Resilience 2011 -- Resilience, Innovation and Sustainability: Navigating the Complexities of Global Change -- Second International Science and Policy Conference -- March 11-16, 2011
This digest was created in real-time during the meeting, based on the speaker's presentation(s) and comments from the audience. The content should not be viewed as an official transcript of the meeting, but only as an interpretation by a single individual. Lapses, grammatical errors, and typing mistakes may not have been corrected. Questions about content should be directed to the originator. The digest has been made available for purposes of scholarship, by David Ing.
Introduction by Chuck
Propositions, before theory
- How do you create propositions?
- Emerging propositions
Propositions about propositions:
- 1. You need to involve really serious scientists
- 2. You need to do a lot of serious sampling
- 3. Sometimes it helps to jus pray for divine intervention
"Resilence" has become common parlance, with common interpretations
- Rising unease
11 emerging propositions, from working with propositions
- With Paul Ryan, working on catchment management
1. You cannot understand or manage a system by focussing on one scale
- The most common problem
- Need at least 3: focal scale, one above and one below (a dictum from Buzz Holling)
2. Increasing resilience (or pursuing efficiency) at one scale can reduce resilience at other scales
3. SESs are essentially self-organizing sysems with thresholds
- Bottom-up (evolutionary, adaptive, novelty) and top-down (constructs and directional)
- See R. Ulanowicz, "The third window"
Kinds of thresholds and tipping points
- a. No threshold effect (which economists think)
- b. Step change (e.g. 30% natural)
- c. Threshold, alternate stable states (or interest to ecologists, lakes and rangelands)
- d. Irreversible threshold change (in catchment, 30% have icon species)
Hysteresis effects on threshold position fo reversing a phase shift
- T.F. Hughes, need to change nutrient levels
- Effective of climate change pushes threshold positions down further (i.e. temperature change)
How to identify thresholds?
- Start off simply
- Identify 9 thresholds in Macquarie marsh
- Thresholds of Potential Concerns (TPCs) are suspected, or in related systems
- State-and-threshold models, in the Resilience Handbook
- Bayesian updating models, probability of going from state 1 to state 2 (from T. Lefroy group), but wrong question (i.e. what policy you should be working on)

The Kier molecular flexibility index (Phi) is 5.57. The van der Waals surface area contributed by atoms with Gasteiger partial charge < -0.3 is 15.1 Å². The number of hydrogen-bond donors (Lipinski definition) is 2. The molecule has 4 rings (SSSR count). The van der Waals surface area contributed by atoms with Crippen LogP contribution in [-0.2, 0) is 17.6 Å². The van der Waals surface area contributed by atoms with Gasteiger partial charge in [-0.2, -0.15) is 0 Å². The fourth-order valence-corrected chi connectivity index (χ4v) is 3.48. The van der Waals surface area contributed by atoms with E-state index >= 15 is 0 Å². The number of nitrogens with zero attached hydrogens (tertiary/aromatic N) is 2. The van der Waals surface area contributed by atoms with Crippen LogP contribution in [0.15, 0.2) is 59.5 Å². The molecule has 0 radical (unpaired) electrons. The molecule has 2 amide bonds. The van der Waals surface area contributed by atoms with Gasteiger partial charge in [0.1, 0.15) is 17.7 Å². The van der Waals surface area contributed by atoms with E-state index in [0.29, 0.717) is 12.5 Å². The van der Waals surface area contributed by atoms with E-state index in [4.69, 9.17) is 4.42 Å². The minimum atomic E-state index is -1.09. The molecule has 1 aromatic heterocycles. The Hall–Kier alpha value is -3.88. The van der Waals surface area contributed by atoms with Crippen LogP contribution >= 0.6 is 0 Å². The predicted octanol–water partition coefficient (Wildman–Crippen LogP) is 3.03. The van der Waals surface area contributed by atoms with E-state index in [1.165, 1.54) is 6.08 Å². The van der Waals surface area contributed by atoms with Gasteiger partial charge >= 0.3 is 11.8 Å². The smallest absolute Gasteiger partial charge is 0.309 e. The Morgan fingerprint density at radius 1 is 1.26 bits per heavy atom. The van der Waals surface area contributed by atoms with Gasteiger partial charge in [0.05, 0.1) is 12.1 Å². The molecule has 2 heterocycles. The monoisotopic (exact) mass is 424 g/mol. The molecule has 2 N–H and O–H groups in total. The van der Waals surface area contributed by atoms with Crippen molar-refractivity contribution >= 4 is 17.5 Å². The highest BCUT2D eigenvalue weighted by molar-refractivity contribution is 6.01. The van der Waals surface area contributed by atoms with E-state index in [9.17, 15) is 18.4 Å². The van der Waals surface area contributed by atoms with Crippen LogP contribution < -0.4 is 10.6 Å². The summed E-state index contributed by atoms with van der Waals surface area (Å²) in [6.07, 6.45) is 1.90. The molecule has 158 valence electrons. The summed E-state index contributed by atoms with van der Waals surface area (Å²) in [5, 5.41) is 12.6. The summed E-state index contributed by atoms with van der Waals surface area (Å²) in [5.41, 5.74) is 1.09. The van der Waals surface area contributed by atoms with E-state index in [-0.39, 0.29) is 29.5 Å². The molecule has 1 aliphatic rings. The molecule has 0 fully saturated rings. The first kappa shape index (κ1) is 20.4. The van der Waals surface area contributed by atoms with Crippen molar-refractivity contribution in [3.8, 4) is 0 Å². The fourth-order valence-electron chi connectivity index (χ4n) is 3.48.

- Analytical model: rising variance, rising autocorrelation (time and space) Carpenter and Brock, Scheffer, Dakos
- Rising variance needs enough time to get data, but by then have crossed threshold
- Need work, because practitioners only for a few days
Want to develop policies for crossing thresholds, approaching thresholds, managing thresholds
- 3 scales, three domains
- Subject to shocks, which causes different thresholds
With 10 or more identified TPCs, 2 issues:
- 1. "requisite simplicty: and "the rule of hand"
- so (5) there is a hierarchy of thresholds, some embedded withinothers
- Strategic Adaptive Management framework, Kingsfor R.T., Biol. Conserv. 2010 http://dx.doi.org/10.1016/j.biocon.2010.09.022
6. Trying to make the sysem variane reilience on one way, makes it less resilient in other ways
- Leads to "general resilience"
7. General resilience theory lacks rigour, needs research
8. Specified and general resilience are both important and interacdt
- Endogenous and exogenous
- Exogenous-driven changes: (i) external drivers/trends as slow controlling variables with thresholds, and (ii) external shocks as faster variables of convern
- Slow and fast results in regime shifts (threshold crossing)
- Endogenously-drive changes, e.g. ecological succession, demographic change (aging), social inequity
- Endogenously-drive changes through time are the phases in the adaptive cycle: growth, conservation, release, reorganization -- can be identified with a slow, fairly predictable foreloop (where there is management), and a fast chaotic backloop (where there is little research, and we don't have Plan B)